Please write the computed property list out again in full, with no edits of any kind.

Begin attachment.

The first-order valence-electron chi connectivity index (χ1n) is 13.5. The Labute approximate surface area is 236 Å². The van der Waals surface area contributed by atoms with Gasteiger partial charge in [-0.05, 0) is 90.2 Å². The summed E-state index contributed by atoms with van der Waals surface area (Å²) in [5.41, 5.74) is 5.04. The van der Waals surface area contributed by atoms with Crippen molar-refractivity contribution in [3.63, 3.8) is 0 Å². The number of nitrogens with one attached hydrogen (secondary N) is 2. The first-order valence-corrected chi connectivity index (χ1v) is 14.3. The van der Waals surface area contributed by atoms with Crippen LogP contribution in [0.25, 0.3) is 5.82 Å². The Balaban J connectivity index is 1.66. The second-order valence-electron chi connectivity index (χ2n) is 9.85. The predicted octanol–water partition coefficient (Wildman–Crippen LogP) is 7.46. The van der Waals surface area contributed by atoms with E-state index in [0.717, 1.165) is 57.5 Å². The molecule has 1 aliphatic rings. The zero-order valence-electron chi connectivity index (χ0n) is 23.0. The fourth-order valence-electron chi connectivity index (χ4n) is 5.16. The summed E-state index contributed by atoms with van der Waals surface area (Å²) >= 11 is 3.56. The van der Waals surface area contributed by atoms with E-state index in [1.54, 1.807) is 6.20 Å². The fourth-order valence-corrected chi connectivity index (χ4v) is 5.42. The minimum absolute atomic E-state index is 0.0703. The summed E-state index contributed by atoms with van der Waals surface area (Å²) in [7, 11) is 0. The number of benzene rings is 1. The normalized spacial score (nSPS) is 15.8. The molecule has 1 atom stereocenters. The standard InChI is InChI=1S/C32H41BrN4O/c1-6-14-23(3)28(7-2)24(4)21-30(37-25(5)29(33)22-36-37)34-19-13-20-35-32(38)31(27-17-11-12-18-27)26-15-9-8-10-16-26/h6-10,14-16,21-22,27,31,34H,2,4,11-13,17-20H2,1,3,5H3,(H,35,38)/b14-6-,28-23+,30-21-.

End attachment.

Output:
The first-order valence-electron chi connectivity index (χ1n) is 13.5. The Labute approximate surface area is 236 Å². The van der Waals surface area contributed by atoms with Gasteiger partial charge in [-0.05, 0) is 90.2 Å². The summed E-state index contributed by atoms with van der Waals surface area (Å²) in [5.41, 5.74) is 5.04. The van der Waals surface area contributed by atoms with Crippen molar-refractivity contribution in [3.63, 3.8) is 0 Å². The number of nitrogens with one attached hydrogen (secondary N) is 2. The first-order valence-corrected chi connectivity index (χ1v) is 14.3. The van der Waals surface area contributed by atoms with Crippen LogP contribution in [0.25, 0.3) is 5.82 Å². The Balaban J connectivity index is 1.66. The second-order valence-electron chi connectivity index (χ2n) is 9.85. The predicted octanol–water partition coefficient (Wildman–Crippen LogP) is 7.46. The van der Waals surface area contributed by atoms with E-state index in [0.717, 1.165) is 57.5 Å². The molecule has 1 aliphatic rings. The zero-order valence-electron chi connectivity index (χ0n) is 23.0. The fourth-order valence-electron chi connectivity index (χ4n) is 5.16. The summed E-state index contributed by atoms with van der Waals surface area (Å²) >= 11 is 3.56. The van der Waals surface area contributed by atoms with E-state index in [1.54, 1.807) is 6.20 Å². The fourth-order valence-corrected chi connectivity index (χ4v) is 5.42. The minimum absolute atomic E-state index is 0.0703. The summed E-state index contributed by atoms with van der Waals surface area (Å²) in [7, 11) is 0. The number of benzene rings is 1. The normalized spacial score (nSPS) is 15.8. The molecule has 1 atom stereocenters. The standard InChI is InChI=1S/C32H41BrN4O/c1-6-14-23(3)28(7-2)24(4)21-30(37-25(5)29(33)22-36-37)34-19-13-20-35-32(38)31(27-17-11-12-18-27)26-15-9-8-10-16-26/h6-10,14-16,21-22,27,31,34H,2,4,11-13,17-20H2,1,3,5H3,(H,35,38)/b14-6-,28-23+,30-21-.